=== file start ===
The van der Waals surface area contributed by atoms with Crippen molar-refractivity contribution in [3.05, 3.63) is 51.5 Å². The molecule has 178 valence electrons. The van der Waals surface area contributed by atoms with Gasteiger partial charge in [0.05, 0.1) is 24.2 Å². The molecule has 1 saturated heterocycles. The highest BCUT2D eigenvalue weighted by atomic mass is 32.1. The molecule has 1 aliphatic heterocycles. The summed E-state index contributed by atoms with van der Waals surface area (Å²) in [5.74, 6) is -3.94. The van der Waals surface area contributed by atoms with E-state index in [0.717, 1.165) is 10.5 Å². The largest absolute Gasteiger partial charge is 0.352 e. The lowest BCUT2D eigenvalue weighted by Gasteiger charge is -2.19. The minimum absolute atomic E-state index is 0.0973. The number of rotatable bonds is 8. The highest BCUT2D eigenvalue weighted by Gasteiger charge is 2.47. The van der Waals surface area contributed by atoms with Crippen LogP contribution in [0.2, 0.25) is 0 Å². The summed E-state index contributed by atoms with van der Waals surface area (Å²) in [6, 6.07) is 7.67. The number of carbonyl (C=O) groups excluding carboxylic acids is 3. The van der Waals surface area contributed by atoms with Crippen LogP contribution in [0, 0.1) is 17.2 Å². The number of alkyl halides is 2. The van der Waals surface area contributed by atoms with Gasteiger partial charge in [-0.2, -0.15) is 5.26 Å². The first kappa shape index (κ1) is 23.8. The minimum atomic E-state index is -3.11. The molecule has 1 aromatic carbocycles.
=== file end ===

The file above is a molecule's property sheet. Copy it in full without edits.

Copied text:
The van der Waals surface area contributed by atoms with Crippen molar-refractivity contribution in [3.05, 3.63) is 51.5 Å². The molecule has 178 valence electrons. The van der Waals surface area contributed by atoms with Gasteiger partial charge in [0.05, 0.1) is 24.2 Å². The molecule has 1 saturated heterocycles. The highest BCUT2D eigenvalue weighted by atomic mass is 32.1. The molecule has 1 aliphatic heterocycles. The summed E-state index contributed by atoms with van der Waals surface area (Å²) in [5.74, 6) is -3.94. The van der Waals surface area contributed by atoms with E-state index in [0.717, 1.165) is 10.5 Å². The largest absolute Gasteiger partial charge is 0.352 e. The lowest BCUT2D eigenvalue weighted by Gasteiger charge is -2.19. The minimum absolute atomic E-state index is 0.0973. The number of rotatable bonds is 8. The highest BCUT2D eigenvalue weighted by Gasteiger charge is 2.47. The van der Waals surface area contributed by atoms with Crippen LogP contribution in [0.2, 0.25) is 0 Å². The summed E-state index contributed by atoms with van der Waals surface area (Å²) in [6, 6.07) is 7.67. The number of carbonyl (C=O) groups excluding carboxylic acids is 3. The van der Waals surface area contributed by atoms with Crippen LogP contribution in [0, 0.1) is 17.2 Å². The number of alkyl halides is 2. The van der Waals surface area contributed by atoms with Gasteiger partial charge in [-0.2, -0.15) is 5.26 Å². The first kappa shape index (κ1) is 23.8. The minimum atomic E-state index is -3.11. The molecule has 1 aromatic carbocycles.